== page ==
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Author(s): Nancy Moreno, PhD, and Barbara Tharp, MS.

How Much Water Is in a Fruit?

The cells and tissues that make up living organisms are mostly water. For example, water comprises about 90% of the weight of a tomato, 80% of the weight of an earthworm, 70% of the weight of a tree, and 70% of the weight of a human body.

In this activity, students will investigate the amounts of water in two different fruits and use measures of weight and volume. The activity also introduces students to the concept of drying (or removing water) as a means of preserving foods. Drying can be traced back to ancient times, and was an important method of food preservation used by American Indians and early settlers in North America. When foods are dried, most of the moisture is removed. Drying makes many grains, meats and vegetables much less suitable environments for the growth and reproduction of molds, bacteria and insects. 

Dehydration also makes foods lighter, and easier to store and transport. Other methods for preserving food that involve dehydration include smoking—which is faster and more effective because the absorbed smoke is toxic to many microorganisms—and salting, which draws moisture out of the food items.

Session 1: How much liquid does an orange have?

  1. While holding a bag of oranges in front of the class, ask, How much water do you think is in this bag? Lead a class discussion about the amount of water in an orange. Ask the students to predict the amount of water contained in one orange. Make sure they equate orange juice with water.

  2. Show the students how to measure the volume of an orange by observing and measuring “how much space it takes up.” Fill a prepared beaker with 800 mL of water. Record the number of mL in the beaker on the board. Then place an orange into the water. Hold it down gently, so that the whole orange is submerged. Ask, Did the water level go up or down? How much? Why? To help students understand the concepts of displacement and volume, talk about what happens to the water when someone gets into a bathtub.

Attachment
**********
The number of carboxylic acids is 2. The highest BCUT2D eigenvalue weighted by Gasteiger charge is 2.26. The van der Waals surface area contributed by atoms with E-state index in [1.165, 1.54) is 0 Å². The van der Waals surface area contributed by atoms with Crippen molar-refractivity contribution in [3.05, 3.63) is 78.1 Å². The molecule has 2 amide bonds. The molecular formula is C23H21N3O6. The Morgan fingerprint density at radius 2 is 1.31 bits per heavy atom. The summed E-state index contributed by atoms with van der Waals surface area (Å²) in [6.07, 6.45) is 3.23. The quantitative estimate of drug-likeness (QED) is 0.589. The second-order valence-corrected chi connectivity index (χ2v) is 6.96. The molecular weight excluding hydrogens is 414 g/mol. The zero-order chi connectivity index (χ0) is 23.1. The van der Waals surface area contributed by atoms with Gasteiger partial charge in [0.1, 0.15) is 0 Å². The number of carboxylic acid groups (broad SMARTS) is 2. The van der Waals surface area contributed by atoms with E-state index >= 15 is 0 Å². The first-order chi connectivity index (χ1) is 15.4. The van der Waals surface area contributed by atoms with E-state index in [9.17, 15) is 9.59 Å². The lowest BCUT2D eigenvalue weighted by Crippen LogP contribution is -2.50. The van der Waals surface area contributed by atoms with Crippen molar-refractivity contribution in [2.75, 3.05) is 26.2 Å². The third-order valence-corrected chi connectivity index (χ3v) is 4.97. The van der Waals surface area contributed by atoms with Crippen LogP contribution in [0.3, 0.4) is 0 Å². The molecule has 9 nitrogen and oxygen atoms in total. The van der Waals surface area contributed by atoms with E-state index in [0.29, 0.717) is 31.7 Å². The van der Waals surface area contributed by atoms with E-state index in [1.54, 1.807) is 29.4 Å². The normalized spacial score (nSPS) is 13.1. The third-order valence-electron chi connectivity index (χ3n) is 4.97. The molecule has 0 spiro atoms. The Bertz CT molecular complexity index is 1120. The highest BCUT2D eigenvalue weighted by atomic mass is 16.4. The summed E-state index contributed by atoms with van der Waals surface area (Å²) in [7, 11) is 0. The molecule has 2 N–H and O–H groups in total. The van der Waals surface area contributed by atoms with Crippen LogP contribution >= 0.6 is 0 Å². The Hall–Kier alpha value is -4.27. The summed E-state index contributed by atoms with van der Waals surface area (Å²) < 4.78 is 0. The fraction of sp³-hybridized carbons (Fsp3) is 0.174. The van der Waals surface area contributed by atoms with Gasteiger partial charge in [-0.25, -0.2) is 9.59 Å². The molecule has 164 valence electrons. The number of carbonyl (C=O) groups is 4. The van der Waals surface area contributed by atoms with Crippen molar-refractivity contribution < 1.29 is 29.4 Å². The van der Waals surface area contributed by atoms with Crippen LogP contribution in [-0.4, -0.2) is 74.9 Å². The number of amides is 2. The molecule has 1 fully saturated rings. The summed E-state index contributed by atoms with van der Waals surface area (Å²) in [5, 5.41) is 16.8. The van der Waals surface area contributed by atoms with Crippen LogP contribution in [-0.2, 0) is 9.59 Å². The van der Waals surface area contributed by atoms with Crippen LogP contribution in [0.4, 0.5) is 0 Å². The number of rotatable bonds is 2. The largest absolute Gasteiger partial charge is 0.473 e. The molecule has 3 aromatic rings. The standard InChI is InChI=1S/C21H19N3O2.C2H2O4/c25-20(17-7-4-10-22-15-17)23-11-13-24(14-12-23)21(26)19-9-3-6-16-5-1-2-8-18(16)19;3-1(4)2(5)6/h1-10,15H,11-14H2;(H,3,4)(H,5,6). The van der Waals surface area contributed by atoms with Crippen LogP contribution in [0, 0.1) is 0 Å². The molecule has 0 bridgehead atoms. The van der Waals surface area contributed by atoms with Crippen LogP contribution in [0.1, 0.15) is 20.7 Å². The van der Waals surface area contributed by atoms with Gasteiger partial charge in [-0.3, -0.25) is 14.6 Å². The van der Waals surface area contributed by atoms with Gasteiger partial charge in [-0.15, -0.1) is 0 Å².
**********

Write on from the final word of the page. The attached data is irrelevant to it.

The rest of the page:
3. On the board, subtract the original volume of water in the container from the volume in the container after the orange was added. Calculate and record the difference. Ask, What does the difference represent? (A standard juice orange will displace about 140–150 mL and will yield 40–50 mL of squeezed juice.)

  4. Have each group measure the volume of an orange by submergence, as you demonstrated. Ask the students to suggest ways to measure the amount of juice inside their oranges.

  5. Show the students how to squeeze the juice out of an orange. Have them cut their oranges in half using serrated plastic knives. Use the top and bottom portions of soft drink bottles as “juicers,” purchased plastic juicers (see PDF), or let students devise their own ways to squeeze out the juice. Have each group squeeze the juice out of one orange. Make sure the students save the remainders of their oranges.

  6. Have each group measure the amount of juice obtained by pouring it into a 250-mL beaker. Ask, How can the remaining material be measured? If students suggest weighing, have them consider the conversions necessary to equate the weight information with their earlier measurement in mL. Have students place the remaining orange pieces without juice into the beaker prepared with of 800 mL water and read the new volume. Ask, Has the amount of water displaced changed? Why? What was the volume of the entire orange? What is the volume of the remaining “stuff”? What fraction of the orange was water? Have students record the values they obtained on the “How Much Juice Is in an Orange” observations sheet. 

Funded by the following grant(s)

National Institute of Environmental Health Sciences, NIH

National Institute of Environmental Health Sciences, NIH

My Health My World: National Dissemination
Grant Number: 5R25ES009259
The Environment as a Context for Opportunities in Schools
Grant Number: 5R25ES010698, R25ES06932

Houston Endowment Inc.

Foundations for the Future: Capitalizing on Technology to Promote Equity, Access and Quality in Elementary Science Education